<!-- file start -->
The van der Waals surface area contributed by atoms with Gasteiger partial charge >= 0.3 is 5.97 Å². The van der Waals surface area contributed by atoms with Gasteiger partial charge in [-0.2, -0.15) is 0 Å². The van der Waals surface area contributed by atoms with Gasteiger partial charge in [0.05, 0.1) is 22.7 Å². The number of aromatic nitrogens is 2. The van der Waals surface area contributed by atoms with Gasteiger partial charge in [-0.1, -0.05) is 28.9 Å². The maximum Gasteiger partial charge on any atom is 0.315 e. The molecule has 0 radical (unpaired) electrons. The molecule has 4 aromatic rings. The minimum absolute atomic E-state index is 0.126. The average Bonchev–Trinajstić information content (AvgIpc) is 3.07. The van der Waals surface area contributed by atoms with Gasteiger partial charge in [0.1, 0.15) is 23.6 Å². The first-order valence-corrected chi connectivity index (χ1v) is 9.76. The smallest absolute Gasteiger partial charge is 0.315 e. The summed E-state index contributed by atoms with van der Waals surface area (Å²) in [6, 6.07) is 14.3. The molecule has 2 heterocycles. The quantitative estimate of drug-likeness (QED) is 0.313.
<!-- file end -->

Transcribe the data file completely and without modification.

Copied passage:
The van der Waals surface area contributed by atoms with Gasteiger partial charge >= 0.3 is 5.97 Å². The van der Waals surface area contributed by atoms with Gasteiger partial charge in [-0.2, -0.15) is 0 Å². The van der Waals surface area contributed by atoms with Gasteiger partial charge in [0.05, 0.1) is 22.7 Å². The number of aromatic nitrogens is 2. The van der Waals surface area contributed by atoms with Gasteiger partial charge in [-0.1, -0.05) is 28.9 Å². The maximum Gasteiger partial charge on any atom is 0.315 e. The molecule has 0 radical (unpaired) electrons. The molecule has 4 aromatic rings. The minimum absolute atomic E-state index is 0.126. The average Bonchev–Trinajstić information content (AvgIpc) is 3.07. The van der Waals surface area contributed by atoms with Gasteiger partial charge in [0.1, 0.15) is 23.6 Å². The first-order valence-corrected chi connectivity index (χ1v) is 9.76. The smallest absolute Gasteiger partial charge is 0.315 e. The summed E-state index contributed by atoms with van der Waals surface area (Å²) in [6, 6.07) is 14.3. The molecule has 2 heterocycles. The quantitative estimate of drug-likeness (QED) is 0.313.